• 1956, cited in Goffman, 1959, p. 213). Misin- formation is also at the heart of condemnations of gossip. Harrington and Bielby (1995), for instance, in their study of the effects of elec- tronic bulletin boards (precursors of Internet chat rooms) on facets of gossip, discovered that online discussions contain a greater demand for explicit referencing of verifiable sources. These sources would compensate for the lack of other confirmatory indicators, such as status, exper- tise, interpersonal connections, direct access to information, and so forth, that are generally more available in face-to-face conversations with known players. Ayim (1994) also por- trayed gossipers as intent on establishing the veracity of gossip, although Blumberg (1972) remarked that extensive monitoring of gossip over time is unlikely and impractical. In either case, the inclination to gossip covertly, anony- mously, or vicariously betrays an awareness of the violation of privacy norms. Generally, peo- ple seek to guard themselves against the charge of indiscretion when gossiping.

    An interesting counterpoint to the gossip- violates-privacy charge was articulated by Schoeman (1994). He argued that gossip, far from violating privacy, is in fact consistent with privacy norms because it attenuates direct and public conflict. People usually know they are being (or will be) talked about when deviating from norms: “We all fully expect to be dis- cussed by others who know us, with no sense of impropriety” (Schoeman, 1994, p. 80), even if we prefer not to be. Gossip provides the of- fended with a subtle way to pressure the of- fender. A public figure, for instance, may capit- ulate to gossip for a transgression, yet be re- lieved that the affair did not “get into the papers.” (In the case of positive gossip about a person, the gossiper is spared being obsequious while buoying the target’s reputation with a “third-party endorsement.”) Blumberg (1972), finding strong evidence that evaluations travel- ing through the network tend to stop short of their targets, concluded that a norm seems to exist “to keep people from learning too much about what others think of them” (p. 161). Wert and Salovey (2004), in this issue, also acknowl- edge that gossip affords one the benefits of various veins of social comparison while avoid- ing the risks of embarrassment or confrontation. Thus, gossip, far from violating privacy, may be construed as a protective social norm. It is less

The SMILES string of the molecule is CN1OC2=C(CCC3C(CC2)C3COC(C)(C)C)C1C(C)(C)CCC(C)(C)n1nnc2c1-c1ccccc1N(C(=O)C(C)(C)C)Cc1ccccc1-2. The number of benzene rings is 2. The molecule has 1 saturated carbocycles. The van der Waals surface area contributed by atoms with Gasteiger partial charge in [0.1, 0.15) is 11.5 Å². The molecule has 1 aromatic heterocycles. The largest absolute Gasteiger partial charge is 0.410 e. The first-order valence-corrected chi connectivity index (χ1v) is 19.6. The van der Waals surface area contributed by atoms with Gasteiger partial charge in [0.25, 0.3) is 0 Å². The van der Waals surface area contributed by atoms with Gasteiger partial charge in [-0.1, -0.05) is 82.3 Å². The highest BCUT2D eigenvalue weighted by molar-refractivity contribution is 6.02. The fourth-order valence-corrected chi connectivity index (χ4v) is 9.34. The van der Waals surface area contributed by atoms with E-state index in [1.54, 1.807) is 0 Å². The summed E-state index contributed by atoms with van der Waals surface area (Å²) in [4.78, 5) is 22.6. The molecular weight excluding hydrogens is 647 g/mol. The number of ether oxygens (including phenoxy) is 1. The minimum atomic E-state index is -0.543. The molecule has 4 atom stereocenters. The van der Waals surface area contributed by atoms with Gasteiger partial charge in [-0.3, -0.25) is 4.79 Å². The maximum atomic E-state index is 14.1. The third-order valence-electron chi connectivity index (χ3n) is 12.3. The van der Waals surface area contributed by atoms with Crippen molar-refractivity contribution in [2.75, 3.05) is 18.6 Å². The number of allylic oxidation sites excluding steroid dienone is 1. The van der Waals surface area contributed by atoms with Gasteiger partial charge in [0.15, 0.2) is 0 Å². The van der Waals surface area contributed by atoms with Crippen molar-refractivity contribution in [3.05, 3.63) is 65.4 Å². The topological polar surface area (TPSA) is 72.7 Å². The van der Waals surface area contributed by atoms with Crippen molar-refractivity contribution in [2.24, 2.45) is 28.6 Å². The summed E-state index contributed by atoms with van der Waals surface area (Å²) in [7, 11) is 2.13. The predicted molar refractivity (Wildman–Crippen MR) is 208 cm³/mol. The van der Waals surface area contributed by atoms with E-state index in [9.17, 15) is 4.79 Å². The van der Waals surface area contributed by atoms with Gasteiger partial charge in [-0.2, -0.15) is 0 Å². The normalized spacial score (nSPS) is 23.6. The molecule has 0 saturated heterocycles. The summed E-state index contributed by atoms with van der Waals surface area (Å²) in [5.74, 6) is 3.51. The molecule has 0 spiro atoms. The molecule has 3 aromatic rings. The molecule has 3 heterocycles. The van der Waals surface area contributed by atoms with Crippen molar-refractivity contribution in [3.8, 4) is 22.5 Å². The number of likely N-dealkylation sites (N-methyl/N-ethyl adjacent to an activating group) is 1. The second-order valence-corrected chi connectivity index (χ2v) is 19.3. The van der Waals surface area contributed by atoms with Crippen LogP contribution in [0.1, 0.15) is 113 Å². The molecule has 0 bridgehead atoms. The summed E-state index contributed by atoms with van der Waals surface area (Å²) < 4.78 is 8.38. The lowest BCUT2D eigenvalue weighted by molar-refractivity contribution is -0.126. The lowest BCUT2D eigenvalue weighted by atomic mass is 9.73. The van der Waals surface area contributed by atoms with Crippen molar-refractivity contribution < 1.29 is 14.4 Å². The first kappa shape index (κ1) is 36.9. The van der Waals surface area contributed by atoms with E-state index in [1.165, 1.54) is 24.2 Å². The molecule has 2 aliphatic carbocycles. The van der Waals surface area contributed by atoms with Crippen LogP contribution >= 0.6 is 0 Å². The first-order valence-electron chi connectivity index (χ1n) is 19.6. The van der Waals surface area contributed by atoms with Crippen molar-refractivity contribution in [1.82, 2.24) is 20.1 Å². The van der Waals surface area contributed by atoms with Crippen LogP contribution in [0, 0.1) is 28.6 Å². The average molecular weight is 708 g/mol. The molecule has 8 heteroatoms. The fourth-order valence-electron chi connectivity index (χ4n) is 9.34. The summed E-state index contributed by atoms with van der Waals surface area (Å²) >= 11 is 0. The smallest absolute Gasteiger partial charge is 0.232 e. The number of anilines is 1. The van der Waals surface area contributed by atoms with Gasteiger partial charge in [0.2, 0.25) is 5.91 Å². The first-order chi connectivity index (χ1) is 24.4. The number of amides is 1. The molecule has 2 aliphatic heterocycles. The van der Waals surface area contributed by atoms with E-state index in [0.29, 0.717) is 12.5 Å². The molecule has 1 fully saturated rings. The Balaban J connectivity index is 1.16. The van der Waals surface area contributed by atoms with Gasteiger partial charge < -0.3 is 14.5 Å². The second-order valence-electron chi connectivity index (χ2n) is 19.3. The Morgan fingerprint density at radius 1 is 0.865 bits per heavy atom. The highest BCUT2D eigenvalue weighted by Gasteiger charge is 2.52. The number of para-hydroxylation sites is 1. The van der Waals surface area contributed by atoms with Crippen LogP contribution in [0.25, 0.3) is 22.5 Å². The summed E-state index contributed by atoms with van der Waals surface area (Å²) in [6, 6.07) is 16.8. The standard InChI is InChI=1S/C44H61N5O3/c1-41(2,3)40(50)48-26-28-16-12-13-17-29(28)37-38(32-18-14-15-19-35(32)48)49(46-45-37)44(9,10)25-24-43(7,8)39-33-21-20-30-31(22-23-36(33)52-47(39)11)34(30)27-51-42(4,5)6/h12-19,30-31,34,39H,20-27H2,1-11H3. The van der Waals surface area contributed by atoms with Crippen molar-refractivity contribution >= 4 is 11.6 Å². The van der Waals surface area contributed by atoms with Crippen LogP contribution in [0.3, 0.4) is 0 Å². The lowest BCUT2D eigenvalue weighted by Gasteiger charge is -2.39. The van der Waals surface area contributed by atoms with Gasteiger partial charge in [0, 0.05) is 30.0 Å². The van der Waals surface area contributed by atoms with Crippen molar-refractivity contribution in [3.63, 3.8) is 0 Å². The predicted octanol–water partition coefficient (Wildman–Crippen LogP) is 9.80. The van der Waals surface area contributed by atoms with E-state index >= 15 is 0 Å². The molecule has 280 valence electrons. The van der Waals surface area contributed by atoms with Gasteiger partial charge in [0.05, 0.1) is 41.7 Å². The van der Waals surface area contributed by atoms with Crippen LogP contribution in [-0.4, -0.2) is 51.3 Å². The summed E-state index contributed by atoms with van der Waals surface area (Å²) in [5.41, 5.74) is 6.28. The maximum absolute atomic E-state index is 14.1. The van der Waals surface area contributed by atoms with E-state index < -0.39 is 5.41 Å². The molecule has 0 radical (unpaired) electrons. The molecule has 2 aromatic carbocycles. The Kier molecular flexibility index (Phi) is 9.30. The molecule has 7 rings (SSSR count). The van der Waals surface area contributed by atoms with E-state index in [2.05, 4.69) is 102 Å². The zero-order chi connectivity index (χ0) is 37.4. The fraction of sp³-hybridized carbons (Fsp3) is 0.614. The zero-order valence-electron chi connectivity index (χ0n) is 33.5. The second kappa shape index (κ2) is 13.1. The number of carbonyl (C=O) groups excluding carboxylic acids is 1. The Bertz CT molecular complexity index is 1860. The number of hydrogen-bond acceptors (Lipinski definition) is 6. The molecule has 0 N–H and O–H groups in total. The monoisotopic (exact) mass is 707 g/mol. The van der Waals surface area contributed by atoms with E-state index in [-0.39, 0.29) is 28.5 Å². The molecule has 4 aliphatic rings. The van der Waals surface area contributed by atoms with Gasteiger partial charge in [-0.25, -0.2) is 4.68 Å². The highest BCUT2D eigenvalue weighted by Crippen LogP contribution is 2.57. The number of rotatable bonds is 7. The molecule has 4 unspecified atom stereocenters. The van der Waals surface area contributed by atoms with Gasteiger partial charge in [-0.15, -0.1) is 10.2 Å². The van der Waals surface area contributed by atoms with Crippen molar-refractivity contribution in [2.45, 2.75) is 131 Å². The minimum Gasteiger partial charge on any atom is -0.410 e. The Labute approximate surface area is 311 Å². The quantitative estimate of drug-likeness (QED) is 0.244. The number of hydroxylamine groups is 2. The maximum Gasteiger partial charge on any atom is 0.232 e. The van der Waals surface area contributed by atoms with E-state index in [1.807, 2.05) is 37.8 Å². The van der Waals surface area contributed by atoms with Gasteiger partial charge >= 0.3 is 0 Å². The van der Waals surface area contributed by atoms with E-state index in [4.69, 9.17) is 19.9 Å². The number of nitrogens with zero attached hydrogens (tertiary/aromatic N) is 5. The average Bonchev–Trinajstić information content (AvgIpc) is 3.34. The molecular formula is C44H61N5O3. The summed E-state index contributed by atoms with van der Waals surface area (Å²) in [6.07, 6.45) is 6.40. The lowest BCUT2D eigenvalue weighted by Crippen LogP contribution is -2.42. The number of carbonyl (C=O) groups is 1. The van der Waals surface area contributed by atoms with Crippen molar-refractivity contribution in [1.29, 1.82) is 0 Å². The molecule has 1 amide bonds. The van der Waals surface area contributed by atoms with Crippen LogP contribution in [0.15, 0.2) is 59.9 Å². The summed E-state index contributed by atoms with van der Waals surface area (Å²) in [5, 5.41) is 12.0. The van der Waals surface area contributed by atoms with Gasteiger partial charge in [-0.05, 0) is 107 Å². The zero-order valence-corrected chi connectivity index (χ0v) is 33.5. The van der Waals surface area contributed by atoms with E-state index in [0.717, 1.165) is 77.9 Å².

bruising when originating from people more socially distant from the target and less likely to be practiced by those closer to the target (who, as in the case of family members, might be expected to be more direct in their communications).

    How much do people gossip? Apart from obvious individual differences, the answer de- pends greatly on how the term is defined. Dun- bar, Marriott, and Duncan (1997) sampled 45 conversations every 30 s while eavesdropping in public. They found that “social topics” con- cerning either those persons present or third parties were the purpose of conversation about two thirds of the time among both men and women. Only a small proportion (less than 5%) of this conversational time was spent in critical remarks about third parties (i.e., malicious gos- sip in the colloquial sense). Similarly, defining gossip as Dunbar et al. (1997) did, Emler (1994) reported that about 70% of conversation time involved gossip.

    Both of these estimates would certainly di- minish, however, if only social remarks about people not present were the criterion. In an earlier article, Emler (1990), limiting his defi- nition to gossip about absent persons, found that named acquaintances were still the most com- mon topic of conversation after self-disclosure. Slade (1997) distinguished five types of infor- mal conversation and reported that about one seventh (14%) of the time spent in workplace coffee-break conversation consisted of gossip. However, because she limited her definition to negative gossip, the percentage would presum- ably be higher with positive remarks included. There is little empirical evidence that women gossip more frequently than men (cf. Dunbar, 1993a, 1994; Eckert, 1990; Foster, 2003; Havi- land, 1977; Levin & Arluke, 1985; Loudon, 1961; Nevo, Nevo, & Derech-Zehavi, 1993); in general, any reported differences between the sexes are small.

    Thus, with current data, it is not easy to get a precise fix on the amount of time that people spend gossiping. Nevertheless, it is reasonable to conclude that most people spend a nontrivial portion of their interpersonal time gossiping. Indeed, several writers have remarked that not to gossip (or not to respond to gossipy overtures with at least a modicum of interest) is to be quickly marginalized from the local social fab- ric (Bergmann, 1993; Eggins & Slade, 1997;


  • Gluckman, 1963). On the other hand, a reputa- tion for too much gossip may also marginalize a person (Bergmann, 1993; Gilmore, 1978; Yerk- ovich, 1977), perhaps because the security of information passed to such a person is not as- sured, and the value of information learned from him or her is questionable. Confining the domain to the workplace, Kurland and Pelled (2000) postulated a curvilinear relationship whereby too much or too little gossiping may adversely affect one’s referent (attractional) power. None of these authors presented empir- ical evidence f